Most games have health meters--your HP, your magic energy, maybe the number of spells you can cast or bullets you have left--but the real magic from this game comes from the Sanity Meter. Whenever you encounter monsters as you solve puzzles and explore whatever creepy place this level features, your sanity slowly begins to dwindle. You have to do certain things to keep you sanity meter up, such as kill the monsters. The lower your sanity meter goes, the more the game starts to fuck with you.


I don’t mean the monsters.


I mean the game.


Some examples: once, while saving my game, the game save window came up. But instead of the options to save or cancel, the window said, “Would you like to delete this game?” with only one option: Yes. I tried hitting the B button to back out of the menu, but it simply said, “Deleting your file…” a progress meter filled up, and the game reported, "Your game file has now been deleted.” The game screen had three open files available.


Although I knew what was happening, a small part of me worried...what if it really was deleting my game?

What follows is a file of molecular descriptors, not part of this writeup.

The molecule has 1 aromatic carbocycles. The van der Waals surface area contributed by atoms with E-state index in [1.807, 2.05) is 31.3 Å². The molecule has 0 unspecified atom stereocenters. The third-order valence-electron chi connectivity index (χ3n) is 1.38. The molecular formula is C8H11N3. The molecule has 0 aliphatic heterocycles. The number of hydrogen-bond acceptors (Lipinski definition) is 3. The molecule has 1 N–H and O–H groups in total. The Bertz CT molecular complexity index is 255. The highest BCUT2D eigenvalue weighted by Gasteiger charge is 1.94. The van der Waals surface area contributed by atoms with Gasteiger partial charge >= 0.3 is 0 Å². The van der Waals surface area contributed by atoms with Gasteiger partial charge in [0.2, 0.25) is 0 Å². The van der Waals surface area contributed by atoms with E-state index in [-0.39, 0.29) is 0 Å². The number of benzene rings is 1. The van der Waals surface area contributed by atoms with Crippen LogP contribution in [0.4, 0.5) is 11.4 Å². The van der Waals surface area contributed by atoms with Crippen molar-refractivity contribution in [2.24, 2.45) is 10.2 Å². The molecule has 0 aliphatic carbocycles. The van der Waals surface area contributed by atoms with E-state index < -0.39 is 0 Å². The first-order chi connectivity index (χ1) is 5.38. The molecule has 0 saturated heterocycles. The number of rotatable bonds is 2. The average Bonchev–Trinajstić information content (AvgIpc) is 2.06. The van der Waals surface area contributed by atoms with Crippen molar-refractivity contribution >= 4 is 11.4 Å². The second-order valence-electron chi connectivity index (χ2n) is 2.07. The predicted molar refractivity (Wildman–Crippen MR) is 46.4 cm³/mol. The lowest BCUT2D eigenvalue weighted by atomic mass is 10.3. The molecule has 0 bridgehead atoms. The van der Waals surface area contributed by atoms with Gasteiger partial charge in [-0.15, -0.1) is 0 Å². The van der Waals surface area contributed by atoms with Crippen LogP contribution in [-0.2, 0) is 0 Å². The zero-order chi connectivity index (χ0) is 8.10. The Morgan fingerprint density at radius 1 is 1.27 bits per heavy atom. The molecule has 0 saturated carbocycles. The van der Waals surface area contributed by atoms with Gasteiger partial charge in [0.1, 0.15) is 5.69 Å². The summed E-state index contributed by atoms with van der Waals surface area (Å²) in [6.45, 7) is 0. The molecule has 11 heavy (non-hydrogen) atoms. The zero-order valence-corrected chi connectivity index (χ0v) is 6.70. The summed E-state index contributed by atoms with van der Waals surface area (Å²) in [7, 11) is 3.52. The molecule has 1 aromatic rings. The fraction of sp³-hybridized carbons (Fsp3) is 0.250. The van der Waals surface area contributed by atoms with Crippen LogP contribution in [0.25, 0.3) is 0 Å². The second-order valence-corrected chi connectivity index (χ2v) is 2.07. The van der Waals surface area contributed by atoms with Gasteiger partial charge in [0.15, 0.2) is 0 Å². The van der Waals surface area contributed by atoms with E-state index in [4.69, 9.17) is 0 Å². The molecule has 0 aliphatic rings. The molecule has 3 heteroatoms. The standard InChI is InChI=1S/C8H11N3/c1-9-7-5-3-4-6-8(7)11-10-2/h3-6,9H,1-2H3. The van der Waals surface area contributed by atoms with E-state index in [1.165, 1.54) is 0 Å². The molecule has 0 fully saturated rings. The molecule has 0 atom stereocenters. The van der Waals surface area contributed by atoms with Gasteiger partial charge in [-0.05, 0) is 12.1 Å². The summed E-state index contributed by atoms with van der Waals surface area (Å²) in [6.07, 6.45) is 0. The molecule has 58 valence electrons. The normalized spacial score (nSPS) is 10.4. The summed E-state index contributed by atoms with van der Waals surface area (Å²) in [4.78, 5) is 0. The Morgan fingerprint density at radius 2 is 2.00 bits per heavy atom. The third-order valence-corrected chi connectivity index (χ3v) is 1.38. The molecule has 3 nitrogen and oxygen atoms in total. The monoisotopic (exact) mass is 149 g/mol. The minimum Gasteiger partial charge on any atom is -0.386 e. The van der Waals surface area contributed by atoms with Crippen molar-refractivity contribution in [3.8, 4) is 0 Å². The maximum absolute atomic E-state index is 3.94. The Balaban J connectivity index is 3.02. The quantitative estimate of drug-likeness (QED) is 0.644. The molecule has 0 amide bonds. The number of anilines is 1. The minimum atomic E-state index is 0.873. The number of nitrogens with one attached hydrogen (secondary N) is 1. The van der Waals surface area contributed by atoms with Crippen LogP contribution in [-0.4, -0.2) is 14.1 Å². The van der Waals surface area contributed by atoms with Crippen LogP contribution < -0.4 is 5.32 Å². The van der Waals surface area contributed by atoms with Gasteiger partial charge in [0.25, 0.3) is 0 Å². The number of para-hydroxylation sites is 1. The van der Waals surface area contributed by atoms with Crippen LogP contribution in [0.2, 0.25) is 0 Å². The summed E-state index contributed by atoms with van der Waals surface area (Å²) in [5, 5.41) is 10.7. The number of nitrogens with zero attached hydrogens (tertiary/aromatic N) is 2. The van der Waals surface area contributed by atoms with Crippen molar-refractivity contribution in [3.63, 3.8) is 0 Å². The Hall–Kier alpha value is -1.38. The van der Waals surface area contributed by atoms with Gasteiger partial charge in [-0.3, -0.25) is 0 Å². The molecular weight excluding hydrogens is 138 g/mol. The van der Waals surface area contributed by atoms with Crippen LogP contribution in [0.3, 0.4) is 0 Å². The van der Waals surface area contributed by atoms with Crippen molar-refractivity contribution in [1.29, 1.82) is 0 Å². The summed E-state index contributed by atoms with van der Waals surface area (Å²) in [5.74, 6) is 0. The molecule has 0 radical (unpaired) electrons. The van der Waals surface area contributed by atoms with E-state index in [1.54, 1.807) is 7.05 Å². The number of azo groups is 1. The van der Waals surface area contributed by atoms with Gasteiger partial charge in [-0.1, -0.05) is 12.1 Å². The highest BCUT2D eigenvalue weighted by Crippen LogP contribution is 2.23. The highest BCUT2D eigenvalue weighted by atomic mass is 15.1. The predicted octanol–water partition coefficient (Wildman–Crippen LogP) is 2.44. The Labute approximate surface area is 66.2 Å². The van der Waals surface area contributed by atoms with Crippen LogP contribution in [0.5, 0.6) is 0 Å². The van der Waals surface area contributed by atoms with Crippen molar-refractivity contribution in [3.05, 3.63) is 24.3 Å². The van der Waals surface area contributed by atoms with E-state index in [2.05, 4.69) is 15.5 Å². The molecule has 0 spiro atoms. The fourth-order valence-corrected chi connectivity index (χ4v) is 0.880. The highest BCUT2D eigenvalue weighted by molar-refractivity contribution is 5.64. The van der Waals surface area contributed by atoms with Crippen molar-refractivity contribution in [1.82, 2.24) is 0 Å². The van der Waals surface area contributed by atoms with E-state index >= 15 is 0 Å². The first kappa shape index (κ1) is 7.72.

Image from: 50 Most Memorable Moments in Video Game History via Crave Online
A standard if you have low sanity is for cockroaches to crawl around on the inside of your screen, occasionally obscuring your vision, but the game can be even more rude:


Once, I entered a room where the controls were reversed.


Once, I entered a room with no entrance or exit, only to discover that I was entombed in a cellar, ala “The Cask of Amontillado.”


Once, my character’s head exploded in a fountain of blood just as I took aim at some monsters.


Once, I entered a room full of monsters, and the game reported that my controller was unplugged. However, my controller was plugged in. I pulled it out, blew on it, and plugged it back in. The window didn’t go away. (By the way, it wasn’t an in-game window either. It was the standard GameCube “controller unplugged” window. Impressive design, I’m telling you.)


Image from: User zvarri of GiantBomb's Eternal Darkness Wiki
None of these things are permanent. Each time the game tricks you, you deal with the cognitive dissonance for about a minute, long enough to go, “Okay...WHAT THE FUCK?” Then the screen flashes white and things are restored to just before you had your freak out.

This game pulls you in and forces you to question yourself as much as the character.